Coriander is the ground seed of the herb we know in North America as cilantro. In other parts of the world, however, both the seed and the plant are known as coriander. It has a sharp, citrusy taste and is used in all sorts of cuisines from Indian to Mexican. If you’re worried that you won’t find other uses for this spice, consider tossing a little bit into refried beans, tomato sauce, rice pilaf, or even hamburgers.

Chipotle chili powder is becoming more common in supermarkets, these days, thanks to increased demand. While “chili powder” is a mix of spices and chiles, chipotle chili powder (may also be labeled “chipotle chili pepper”) is 100% ground chipotle chiles (a chipotle is a smoke-dried jalapeño pepper). Be careful with this stuff! While it adds a smoky richness, it’s SUPER hot. For this reason, I only call for 1/4 teaspoon. If you can’t find it in your grocery store or you’re worried it will be too spicy, you can either use ground cayenne (slightly milder) or add the chipotle near the end of cooking — a little at a time — to adjust the heat yourself. But, again, this chili recipe is NOT spicy by most people’s standards.

IMG_1312The backbone of this chili’s flavor profile is the deep, hearty taste of Ireland’s Guinness Draught. While I’m not much of a drinker, myself, I do try to keep a couple bottles of Guinness on hand for whenever a recipe needs a little Irish lilt. If you don’t like Guinness or can’t find it, substitute a beer of your choice.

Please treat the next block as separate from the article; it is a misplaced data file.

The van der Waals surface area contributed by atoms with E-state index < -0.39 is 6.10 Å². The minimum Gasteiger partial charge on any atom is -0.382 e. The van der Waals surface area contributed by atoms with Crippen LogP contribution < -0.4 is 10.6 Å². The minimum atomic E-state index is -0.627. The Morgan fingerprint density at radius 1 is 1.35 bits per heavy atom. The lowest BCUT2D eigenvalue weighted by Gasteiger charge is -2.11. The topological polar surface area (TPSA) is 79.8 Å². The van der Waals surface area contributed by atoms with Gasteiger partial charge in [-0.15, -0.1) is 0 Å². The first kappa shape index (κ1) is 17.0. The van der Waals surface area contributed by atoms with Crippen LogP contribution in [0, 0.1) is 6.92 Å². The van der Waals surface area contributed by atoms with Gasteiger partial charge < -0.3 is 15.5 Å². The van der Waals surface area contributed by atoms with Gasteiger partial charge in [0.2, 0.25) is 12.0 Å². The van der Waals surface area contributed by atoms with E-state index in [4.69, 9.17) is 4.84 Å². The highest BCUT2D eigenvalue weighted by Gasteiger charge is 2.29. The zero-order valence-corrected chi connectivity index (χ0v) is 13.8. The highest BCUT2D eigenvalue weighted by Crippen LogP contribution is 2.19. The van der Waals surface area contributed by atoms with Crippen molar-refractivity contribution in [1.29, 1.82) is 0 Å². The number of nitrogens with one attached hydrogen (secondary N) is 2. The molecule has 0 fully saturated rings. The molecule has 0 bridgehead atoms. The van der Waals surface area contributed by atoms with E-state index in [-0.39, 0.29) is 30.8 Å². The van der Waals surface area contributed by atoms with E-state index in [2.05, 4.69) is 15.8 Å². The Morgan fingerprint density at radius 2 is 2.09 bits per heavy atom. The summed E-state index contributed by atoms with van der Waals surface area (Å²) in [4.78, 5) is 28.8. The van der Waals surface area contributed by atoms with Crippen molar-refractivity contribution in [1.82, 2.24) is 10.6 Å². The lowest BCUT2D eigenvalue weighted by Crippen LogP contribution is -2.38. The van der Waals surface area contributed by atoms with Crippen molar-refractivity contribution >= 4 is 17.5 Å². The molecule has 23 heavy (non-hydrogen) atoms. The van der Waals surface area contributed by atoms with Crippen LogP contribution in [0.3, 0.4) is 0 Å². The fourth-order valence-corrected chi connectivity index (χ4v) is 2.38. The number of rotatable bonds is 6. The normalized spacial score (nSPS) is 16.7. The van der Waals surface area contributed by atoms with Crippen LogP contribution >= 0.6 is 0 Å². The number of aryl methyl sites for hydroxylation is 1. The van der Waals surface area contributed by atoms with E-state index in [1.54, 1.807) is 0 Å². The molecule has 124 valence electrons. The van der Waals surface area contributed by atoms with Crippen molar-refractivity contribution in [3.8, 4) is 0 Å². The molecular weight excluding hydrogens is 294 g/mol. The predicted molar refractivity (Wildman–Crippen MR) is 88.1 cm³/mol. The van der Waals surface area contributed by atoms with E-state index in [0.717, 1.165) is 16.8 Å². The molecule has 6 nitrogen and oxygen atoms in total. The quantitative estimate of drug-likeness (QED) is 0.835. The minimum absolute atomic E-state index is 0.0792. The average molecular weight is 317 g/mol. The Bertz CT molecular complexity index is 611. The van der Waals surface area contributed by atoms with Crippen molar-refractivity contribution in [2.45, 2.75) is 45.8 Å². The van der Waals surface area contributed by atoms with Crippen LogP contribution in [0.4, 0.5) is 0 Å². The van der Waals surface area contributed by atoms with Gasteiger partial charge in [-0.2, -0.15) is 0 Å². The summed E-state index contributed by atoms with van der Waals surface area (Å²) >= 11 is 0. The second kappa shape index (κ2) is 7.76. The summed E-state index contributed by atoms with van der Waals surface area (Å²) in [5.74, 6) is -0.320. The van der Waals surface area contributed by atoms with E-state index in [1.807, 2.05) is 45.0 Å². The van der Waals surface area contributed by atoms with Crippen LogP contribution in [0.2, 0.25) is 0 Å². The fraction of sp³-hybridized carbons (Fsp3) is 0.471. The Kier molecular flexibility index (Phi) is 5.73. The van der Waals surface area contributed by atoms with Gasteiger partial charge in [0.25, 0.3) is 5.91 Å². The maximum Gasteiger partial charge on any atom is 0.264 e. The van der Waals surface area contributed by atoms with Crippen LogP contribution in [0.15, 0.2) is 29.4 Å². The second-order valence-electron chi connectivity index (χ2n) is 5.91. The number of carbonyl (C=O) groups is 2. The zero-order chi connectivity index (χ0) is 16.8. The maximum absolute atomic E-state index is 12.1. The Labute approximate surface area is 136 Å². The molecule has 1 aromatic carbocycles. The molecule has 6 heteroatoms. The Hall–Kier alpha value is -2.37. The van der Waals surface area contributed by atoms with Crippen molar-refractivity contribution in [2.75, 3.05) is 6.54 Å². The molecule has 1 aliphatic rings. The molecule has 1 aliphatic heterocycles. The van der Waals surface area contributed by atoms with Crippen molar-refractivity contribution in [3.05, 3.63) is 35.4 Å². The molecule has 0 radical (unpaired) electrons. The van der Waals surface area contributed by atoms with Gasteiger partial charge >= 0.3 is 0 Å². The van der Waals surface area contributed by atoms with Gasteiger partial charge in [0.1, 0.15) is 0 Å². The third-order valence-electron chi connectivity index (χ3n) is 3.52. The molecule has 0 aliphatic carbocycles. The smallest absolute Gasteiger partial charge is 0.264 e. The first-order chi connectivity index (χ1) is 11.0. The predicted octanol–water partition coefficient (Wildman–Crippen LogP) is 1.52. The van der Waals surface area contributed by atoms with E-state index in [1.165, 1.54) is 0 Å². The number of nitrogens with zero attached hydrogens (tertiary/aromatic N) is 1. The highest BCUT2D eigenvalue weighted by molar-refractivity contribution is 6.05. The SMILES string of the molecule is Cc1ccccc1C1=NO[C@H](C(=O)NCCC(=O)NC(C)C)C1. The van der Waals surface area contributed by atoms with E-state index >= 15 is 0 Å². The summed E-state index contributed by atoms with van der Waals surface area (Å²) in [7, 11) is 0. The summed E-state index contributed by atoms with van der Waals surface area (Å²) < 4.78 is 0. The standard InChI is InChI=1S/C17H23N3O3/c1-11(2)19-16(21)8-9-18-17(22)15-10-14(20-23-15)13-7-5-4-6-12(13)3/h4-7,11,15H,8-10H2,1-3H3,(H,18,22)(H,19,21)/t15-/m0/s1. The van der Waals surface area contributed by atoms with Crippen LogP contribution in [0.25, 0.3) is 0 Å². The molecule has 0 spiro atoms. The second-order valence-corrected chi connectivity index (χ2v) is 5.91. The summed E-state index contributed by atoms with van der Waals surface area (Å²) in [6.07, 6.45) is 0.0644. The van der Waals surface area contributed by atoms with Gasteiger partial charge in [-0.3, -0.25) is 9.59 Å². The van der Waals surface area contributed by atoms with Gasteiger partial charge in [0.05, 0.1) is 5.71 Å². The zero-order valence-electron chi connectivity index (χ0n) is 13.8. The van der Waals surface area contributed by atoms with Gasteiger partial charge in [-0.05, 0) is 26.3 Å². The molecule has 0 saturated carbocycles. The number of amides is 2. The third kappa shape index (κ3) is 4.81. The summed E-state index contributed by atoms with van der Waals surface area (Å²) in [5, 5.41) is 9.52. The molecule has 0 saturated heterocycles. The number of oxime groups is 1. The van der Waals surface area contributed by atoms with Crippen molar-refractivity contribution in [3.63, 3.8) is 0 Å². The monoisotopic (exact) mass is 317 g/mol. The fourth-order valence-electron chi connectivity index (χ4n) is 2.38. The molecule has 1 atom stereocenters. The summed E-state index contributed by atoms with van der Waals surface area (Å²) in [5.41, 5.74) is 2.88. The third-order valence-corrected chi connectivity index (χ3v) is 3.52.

The “secret” ingredient, you may’ve noticed, is the cocoa powder. I’ve tried several chili recipes, in the past, that feature chocolate in various forms. While it can certainly be overdone, I love how it deepens the flavor of the dish, tames the heat slightly, and definitely adds a little bit of mystery.

Some chili recipes are thickened simply by mashing some of the beans and returning them to the pot. More traditional recipes are thickened with tortilla flour (masa harina). Borrowing from a recipe I came across a few years ago, I thicken this particular chili with common yellow cornmeal. Like adding flour as a thickener, you’ll need to stir the cornmeal in gradually and cook it for a minute or two before the consistency changes. Some folks like chili soupy, others like it thick. Feel free to adjust the amount of cornmeal to suit your own taste.

Guinness-Spiked Chili

A Tales of Thyme & Place Original
Serves 4

    1 medium red onion – chopped
    1 cup chopped red bell pepper
    8 ounces lean ground beef
    1/4 teaspoon kosher salt
    1/4 teaspoon freshly ground black pepper
    4 garlic cloves – minced
    2 tablespoons chili powder
    2 teaspoons ground cumin
    1 teaspoon unsweetened cocoa powder
    3/4 teaspoon kosher salt
    1/2 teaspoon honey
    1/2 teaspoon dried oregano
    1/2 teaspoon dried thyme
    1/2 teaspoon smoked or regular paprika
    1/2 teaspoon ground coriander
    1/4 teaspoon chipotle chili powder
    25 ounces canned red kidney beans – drained and rinsed
    14.5 ounces canned diced tomatoes – undrained
    1 3/4 cup low-sodium beef broth
    12 ounces Guinness Draught
    1-3 tablespoons yellow cornmeal
    1/4 cup chopped fresh cilantro